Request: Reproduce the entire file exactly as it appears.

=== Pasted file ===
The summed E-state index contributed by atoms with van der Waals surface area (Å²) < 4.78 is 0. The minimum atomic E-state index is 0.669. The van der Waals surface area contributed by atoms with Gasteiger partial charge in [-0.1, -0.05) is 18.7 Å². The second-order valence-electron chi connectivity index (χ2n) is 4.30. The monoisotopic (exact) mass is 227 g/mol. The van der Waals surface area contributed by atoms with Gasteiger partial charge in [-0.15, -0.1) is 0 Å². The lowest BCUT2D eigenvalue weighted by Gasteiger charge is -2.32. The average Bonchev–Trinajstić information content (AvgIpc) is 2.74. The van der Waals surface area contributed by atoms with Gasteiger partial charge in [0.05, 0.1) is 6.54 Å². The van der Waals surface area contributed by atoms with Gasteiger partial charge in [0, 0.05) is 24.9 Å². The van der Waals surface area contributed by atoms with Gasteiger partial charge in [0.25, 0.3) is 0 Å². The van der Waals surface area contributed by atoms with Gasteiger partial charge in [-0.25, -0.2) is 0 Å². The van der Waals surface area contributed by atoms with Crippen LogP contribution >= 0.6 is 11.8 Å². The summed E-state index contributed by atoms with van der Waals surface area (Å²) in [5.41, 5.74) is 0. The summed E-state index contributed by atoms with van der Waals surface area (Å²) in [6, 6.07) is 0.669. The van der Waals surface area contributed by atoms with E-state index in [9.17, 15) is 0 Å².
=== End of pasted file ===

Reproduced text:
The summed E-state index contributed by atoms with van der Waals surface area (Å²) < 4.78 is 0. The minimum atomic E-state index is 0.669. The van der Waals surface area contributed by atoms with Gasteiger partial charge in [-0.1, -0.05) is 18.7 Å². The second-order valence-electron chi connectivity index (χ2n) is 4.30. The monoisotopic (exact) mass is 227 g/mol. The van der Waals surface area contributed by atoms with Gasteiger partial charge in [-0.15, -0.1) is 0 Å². The lowest BCUT2D eigenvalue weighted by Gasteiger charge is -2.32. The average Bonchev–Trinajstić information content (AvgIpc) is 2.74. The van der Waals surface area contributed by atoms with Gasteiger partial charge in [0.05, 0.1) is 6.54 Å². The van der Waals surface area contributed by atoms with Gasteiger partial charge in [0, 0.05) is 24.9 Å². The van der Waals surface area contributed by atoms with Gasteiger partial charge in [0.25, 0.3) is 0 Å². The van der Waals surface area contributed by atoms with Gasteiger partial charge in [-0.25, -0.2) is 0 Å². The van der Waals surface area contributed by atoms with Crippen LogP contribution >= 0.6 is 11.8 Å². The summed E-state index contributed by atoms with van der Waals surface area (Å²) in [5.41, 5.74) is 0. The summed E-state index contributed by atoms with van der Waals surface area (Å²) in [6, 6.07) is 0.669. The van der Waals surface area contributed by atoms with E-state index in [9.17, 15) is 0 Å².